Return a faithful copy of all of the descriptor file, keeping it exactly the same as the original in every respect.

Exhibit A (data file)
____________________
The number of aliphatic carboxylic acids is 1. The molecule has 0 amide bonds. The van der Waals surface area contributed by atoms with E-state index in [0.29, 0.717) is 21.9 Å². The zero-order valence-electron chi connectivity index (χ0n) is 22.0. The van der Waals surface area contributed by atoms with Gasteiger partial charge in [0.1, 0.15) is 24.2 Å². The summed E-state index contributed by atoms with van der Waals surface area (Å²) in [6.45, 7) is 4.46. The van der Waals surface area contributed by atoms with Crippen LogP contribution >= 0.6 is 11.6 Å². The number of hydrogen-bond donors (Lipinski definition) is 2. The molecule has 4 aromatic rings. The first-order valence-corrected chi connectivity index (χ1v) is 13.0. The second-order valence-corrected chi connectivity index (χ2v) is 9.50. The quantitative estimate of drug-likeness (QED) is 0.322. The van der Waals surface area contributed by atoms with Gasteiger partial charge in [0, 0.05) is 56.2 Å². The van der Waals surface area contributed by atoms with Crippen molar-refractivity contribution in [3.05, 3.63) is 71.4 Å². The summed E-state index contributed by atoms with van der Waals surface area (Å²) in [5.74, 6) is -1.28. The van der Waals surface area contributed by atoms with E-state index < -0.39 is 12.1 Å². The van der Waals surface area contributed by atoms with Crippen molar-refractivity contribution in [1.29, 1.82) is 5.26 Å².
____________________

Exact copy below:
The number of aliphatic carboxylic acids is 1. The molecule has 0 amide bonds. The van der Waals surface area contributed by atoms with E-state index in [0.29, 0.717) is 21.9 Å². The zero-order valence-electron chi connectivity index (χ0n) is 22.0. The van der Waals surface area contributed by atoms with Gasteiger partial charge in [0.1, 0.15) is 24.2 Å². The summed E-state index contributed by atoms with van der Waals surface area (Å²) in [6.45, 7) is 4.46. The van der Waals surface area contributed by atoms with Crippen LogP contribution >= 0.6 is 11.6 Å². The number of hydrogen-bond donors (Lipinski definition) is 2. The molecule has 4 aromatic rings. The first-order valence-corrected chi connectivity index (χ1v) is 13.0. The second-order valence-corrected chi connectivity index (χ2v) is 9.50. The quantitative estimate of drug-likeness (QED) is 0.322. The van der Waals surface area contributed by atoms with Gasteiger partial charge in [0, 0.05) is 56.2 Å². The van der Waals surface area contributed by atoms with Crippen molar-refractivity contribution in [3.05, 3.63) is 71.4 Å². The summed E-state index contributed by atoms with van der Waals surface area (Å²) in [5.74, 6) is -1.28. The van der Waals surface area contributed by atoms with E-state index < -0.39 is 12.1 Å². The van der Waals surface area contributed by atoms with Crippen molar-refractivity contribution in [1.29, 1.82) is 5.26 Å².